Writing a secure client/server with open source

Ben Finney bignose+hates-spam at benfinney.id.au
Sun Apr 20 04:28:04 UTC 2008

edA-qa mort-ora-y <eda-qa at disemia.com> writes:

> I am writing a score server for client/server games such that
> various games can talk to one server. Each game would thus register
> for a name/password and use that in their code to send data to the
> server.
> Now, putting aside all the problems with cheat detection found in
> closed source software, it seems my problem is exacerbated by the
> need to distribute full code to make the client (this will be the
> AGPL so server code is also included).
> Does anybody have some good references, or good ideas, on how this
> can be accomplished, such that each game client can uniquely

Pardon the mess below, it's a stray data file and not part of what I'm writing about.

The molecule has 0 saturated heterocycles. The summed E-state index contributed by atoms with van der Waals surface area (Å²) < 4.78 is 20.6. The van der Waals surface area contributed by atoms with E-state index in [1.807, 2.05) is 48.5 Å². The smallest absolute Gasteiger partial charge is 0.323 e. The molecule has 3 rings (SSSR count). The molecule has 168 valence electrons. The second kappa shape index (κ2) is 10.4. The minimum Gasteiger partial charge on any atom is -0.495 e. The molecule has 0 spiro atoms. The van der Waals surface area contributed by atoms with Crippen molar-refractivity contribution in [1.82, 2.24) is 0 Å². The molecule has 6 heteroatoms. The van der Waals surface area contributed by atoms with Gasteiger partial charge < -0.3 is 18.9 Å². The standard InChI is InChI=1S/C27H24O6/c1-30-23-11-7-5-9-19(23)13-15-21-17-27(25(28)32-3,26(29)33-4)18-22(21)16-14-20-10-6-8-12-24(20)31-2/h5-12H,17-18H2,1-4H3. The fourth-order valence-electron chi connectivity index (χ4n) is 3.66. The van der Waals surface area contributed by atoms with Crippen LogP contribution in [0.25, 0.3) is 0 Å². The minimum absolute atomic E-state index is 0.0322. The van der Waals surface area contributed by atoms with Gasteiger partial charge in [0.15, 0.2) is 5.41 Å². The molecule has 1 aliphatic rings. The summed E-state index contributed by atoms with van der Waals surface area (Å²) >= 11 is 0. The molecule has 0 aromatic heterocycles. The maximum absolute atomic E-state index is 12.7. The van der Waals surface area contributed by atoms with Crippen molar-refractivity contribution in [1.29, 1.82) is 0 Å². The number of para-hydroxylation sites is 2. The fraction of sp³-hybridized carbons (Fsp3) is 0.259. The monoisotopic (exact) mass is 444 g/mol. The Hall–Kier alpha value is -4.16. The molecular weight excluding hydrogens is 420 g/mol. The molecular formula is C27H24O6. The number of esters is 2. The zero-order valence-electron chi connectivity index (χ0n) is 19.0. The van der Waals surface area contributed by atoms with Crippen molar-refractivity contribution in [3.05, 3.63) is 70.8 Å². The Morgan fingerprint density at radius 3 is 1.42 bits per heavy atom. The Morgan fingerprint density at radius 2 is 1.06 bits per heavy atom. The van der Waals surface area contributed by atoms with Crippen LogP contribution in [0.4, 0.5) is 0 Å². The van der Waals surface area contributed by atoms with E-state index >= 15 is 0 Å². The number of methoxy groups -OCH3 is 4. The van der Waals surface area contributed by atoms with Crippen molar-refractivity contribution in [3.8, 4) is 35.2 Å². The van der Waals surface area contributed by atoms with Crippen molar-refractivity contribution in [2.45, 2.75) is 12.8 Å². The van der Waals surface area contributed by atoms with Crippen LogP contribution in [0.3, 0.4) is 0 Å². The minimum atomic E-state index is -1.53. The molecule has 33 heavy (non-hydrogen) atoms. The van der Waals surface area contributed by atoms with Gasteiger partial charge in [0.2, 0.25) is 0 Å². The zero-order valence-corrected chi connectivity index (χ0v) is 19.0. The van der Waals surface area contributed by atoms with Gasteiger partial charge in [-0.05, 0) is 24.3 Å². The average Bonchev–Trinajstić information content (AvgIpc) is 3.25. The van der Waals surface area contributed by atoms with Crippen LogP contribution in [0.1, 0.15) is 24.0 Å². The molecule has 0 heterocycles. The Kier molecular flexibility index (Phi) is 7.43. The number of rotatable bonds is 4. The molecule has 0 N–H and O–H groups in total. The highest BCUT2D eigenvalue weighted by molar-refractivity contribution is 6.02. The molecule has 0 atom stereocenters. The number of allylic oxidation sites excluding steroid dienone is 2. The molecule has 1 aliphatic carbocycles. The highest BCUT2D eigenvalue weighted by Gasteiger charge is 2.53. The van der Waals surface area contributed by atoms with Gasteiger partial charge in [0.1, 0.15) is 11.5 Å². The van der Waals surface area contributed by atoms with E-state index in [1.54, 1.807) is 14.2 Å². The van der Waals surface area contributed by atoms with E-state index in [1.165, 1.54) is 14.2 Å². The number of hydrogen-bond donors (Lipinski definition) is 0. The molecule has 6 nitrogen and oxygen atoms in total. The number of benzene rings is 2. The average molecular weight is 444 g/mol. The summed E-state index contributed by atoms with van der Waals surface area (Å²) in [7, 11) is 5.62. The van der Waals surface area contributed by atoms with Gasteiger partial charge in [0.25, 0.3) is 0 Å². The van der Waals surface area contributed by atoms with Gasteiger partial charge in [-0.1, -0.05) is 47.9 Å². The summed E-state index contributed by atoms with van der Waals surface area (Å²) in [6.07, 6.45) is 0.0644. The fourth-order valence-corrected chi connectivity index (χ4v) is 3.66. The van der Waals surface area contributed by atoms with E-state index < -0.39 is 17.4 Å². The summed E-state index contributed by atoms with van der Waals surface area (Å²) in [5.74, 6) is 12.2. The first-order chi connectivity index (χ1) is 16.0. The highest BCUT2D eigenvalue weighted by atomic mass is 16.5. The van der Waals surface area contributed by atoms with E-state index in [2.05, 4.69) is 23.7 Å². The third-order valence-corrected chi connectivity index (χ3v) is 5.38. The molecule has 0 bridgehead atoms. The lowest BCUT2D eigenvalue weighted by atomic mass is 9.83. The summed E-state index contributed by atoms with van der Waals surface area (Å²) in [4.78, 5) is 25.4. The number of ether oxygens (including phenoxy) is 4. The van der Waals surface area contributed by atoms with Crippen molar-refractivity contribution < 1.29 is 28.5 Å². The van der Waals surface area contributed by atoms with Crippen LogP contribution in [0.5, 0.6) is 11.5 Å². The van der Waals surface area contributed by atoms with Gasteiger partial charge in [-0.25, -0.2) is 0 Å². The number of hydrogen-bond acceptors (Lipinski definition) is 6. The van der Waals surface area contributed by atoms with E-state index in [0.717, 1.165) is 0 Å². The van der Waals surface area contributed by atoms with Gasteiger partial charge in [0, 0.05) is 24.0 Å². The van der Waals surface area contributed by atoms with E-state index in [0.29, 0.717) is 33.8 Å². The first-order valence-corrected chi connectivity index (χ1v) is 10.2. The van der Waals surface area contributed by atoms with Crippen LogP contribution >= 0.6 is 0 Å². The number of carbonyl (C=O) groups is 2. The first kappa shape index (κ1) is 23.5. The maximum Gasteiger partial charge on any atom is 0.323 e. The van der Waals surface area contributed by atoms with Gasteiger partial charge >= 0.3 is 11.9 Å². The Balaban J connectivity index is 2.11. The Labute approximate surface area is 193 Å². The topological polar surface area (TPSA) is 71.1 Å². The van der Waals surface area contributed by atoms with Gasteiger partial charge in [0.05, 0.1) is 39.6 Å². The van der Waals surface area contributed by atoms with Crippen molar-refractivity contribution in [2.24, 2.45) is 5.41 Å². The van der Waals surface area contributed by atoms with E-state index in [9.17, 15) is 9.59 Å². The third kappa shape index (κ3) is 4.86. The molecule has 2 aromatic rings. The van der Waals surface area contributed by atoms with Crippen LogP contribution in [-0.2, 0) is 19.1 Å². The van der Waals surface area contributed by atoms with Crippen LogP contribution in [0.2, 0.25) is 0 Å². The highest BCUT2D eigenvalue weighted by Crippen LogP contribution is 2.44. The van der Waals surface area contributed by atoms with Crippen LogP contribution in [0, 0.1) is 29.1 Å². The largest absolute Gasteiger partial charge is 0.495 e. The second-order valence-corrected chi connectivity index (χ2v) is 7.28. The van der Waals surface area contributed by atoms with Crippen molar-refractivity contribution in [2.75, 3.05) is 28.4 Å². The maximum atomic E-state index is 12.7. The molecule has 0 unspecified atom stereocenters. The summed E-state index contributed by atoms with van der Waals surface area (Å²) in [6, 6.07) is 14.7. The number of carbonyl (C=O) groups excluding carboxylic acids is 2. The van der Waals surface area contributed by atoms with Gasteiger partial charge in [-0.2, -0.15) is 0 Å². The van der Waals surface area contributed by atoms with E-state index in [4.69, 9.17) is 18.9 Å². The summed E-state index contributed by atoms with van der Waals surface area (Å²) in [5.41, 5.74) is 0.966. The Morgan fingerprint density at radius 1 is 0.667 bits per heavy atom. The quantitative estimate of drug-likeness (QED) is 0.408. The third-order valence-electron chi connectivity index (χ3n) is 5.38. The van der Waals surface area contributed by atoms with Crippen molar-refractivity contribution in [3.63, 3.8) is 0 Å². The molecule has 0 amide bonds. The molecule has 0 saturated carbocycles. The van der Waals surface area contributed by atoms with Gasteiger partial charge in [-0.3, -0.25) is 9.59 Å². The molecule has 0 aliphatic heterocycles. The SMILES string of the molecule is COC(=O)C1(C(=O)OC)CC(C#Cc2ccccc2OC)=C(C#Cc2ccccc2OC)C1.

> identify itself with the server? That is, how can I adequately
> protect some "keys" in a completely AGPL project?

The first thought that occurs is that the keys should not be part of
the source, i.e. that the programs should be fully functional without
the *specific* keys you will be using for your service.

This is analogous to a client and server that use TLS to communicate:
the client and server both have secret keys, and exchange the
corresponding public keys at the start of the connection. The server
can be configured so that it will refuse connections from clients that
fail to present an already-known (i.e. registered) public key for the

In fact, what is stopping you from simply using public key
cryptography to authenticate both ends of the connection?

 \      "Two rules to success in life: 1. Don't tell people everything |
  `\                                         you know."  -- Sassan Tat |
_o__)                                                                  |
Ben Finney

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